POSTED: 03:36 a.m. HST, Mar 25, 2014
LAST UPDATED: 04:44 a.m. HST, Mar 25, 2014
HONG KONG » Investigators are closer to solving an international aviation mystery thanks to a British communications satellite and classroom physics.
An analysis of faint signals sent from Malaysia Airlines Flight 370 to an Inmarsat satellite led officials to conclude the plane crashed in a remote area of the southern Indian Ocean. More precise information about the plane's position when it sent the last signals is helping authorities refine the search being undertaken by planes and ships in seas 2,500 kilometers (1,550 miles) southwest of Perth, Australia. Investigators had little to examine otherwise because other communications were lost early in the flight March 8.
Even with other communications shut down, the plane sent an automatic signal -- a "ping" or a "handshake" -- every hour to an Inmarsat satellite. Flight 370 completed six pings, and the time each took to be sent by the plane and received by the satellite showed the plane's range from the satellite, according to the U.K. Air Accidents Investigation Branch. This initial analysis showed the last ping came from a position along one of two vast arcs north and south from the Malaysian Peninsula.
Think of a horn being honked in a passing car. To an observer, the sound is high pitched as the car approaches and is lower after the car passes. On approach, each successive sound wave is sent from a slightly closer position to the observer. The sound waves get compressed, resulting in a higher frequency. The opposite happens as the car moves away. It's called the Doppler effect for Austrian physicist Christian Doppler, who put forward the theory in 1842.
The same effect applies to the pings, which would arrive to the satellite at a higher frequency if the plane was moving toward the satellite and decrease in frequency when moving away.
For the analysis that led to Monday's conclusion the plane had crashed, Inmarsat studied the satellite communications made while the plane was on the ground at Kuala Lumpur airport and early in its flight.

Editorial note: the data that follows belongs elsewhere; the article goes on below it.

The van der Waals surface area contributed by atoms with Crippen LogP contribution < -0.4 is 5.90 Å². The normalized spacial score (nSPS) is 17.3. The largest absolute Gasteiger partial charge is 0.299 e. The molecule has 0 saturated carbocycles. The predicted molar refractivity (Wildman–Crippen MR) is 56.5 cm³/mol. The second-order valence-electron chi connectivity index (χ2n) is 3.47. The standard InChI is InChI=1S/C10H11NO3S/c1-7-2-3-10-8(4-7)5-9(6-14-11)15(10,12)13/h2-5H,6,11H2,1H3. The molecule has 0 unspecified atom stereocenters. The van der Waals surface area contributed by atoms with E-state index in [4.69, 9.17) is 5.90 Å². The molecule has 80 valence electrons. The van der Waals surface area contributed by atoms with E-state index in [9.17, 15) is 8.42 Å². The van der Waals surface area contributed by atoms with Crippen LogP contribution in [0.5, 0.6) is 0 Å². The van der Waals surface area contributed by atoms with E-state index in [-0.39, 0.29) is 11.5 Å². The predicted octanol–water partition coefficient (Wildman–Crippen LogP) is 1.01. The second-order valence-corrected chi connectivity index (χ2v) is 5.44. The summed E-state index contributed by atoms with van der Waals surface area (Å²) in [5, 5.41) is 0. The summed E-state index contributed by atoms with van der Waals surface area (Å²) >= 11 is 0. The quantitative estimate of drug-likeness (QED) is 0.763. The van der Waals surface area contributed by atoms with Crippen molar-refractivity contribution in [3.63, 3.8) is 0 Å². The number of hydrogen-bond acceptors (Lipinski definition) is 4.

It considered aircraft performance, the satellite's fixed location and other known factors. By knowing how the Doppler effect would apply to the satellite communications, Inmarsat could calculate the possible positions, direction of travel and speed of the plane.
The company then compared its predictions to six other Boeing 777 aircraft that flew the same day, and found good agreement, according to Malaysian Defense Minister Hishammuddin Hussein. Inmarsat did not respond to repeated requests for comment from The Associated Press.
"By analyzing that you can determine speed and direction," said Joseph Bermudez Jr., chief analytics officer and co-founder of AllSource Analysis, a commercial satellite intelligence firm. And by determining the area from which the last signal was sent, then estimating fuel left, it "could give you an approximate area of where the aircraft impacted."
Inmarsat sent its data to investigators days after the plane went missing. But it continued to run its own analysis to see if it could wring out any more clues.
The company's engineers were dealing with a "totally new area," Chris McLaughlin, senior vice president of external affairs at Inmarsat, told the BBC. "This really was a bit of a shot in the dark." However, the latest information could only go so far in pinpointing the jet's location.
"We can't help you with any closer data," he said.
Gregory D. Durgin, a professor who teaches satellite communications at the Georgia Institute of Technology, said that because Inmarsat was using a different kind of satellite in a novel way, he expects it would locate the last ping from the Malaysia Airlines lane within "around 100 miles (161 kilometers) of precision."
Inmarsat Plc started out in 1979 as an intergovernmental organization with the aim of helping ships communicate while at sea. It became a private company in 1999 and listed its shares in London in 2005. Customers now include governments, airlines, broadcast media, oil and gas companies, aid agencies as well as merchant shipping. They use hand-held satellite phones, laptop size Internet devices and antennas linked to the company's 10 satellites to communicate.
Pritchard reported from Los Angeles. Cassandra Vinograd in London and Holbrook Mohr in Jackson, Mississippi, also contributed to this report.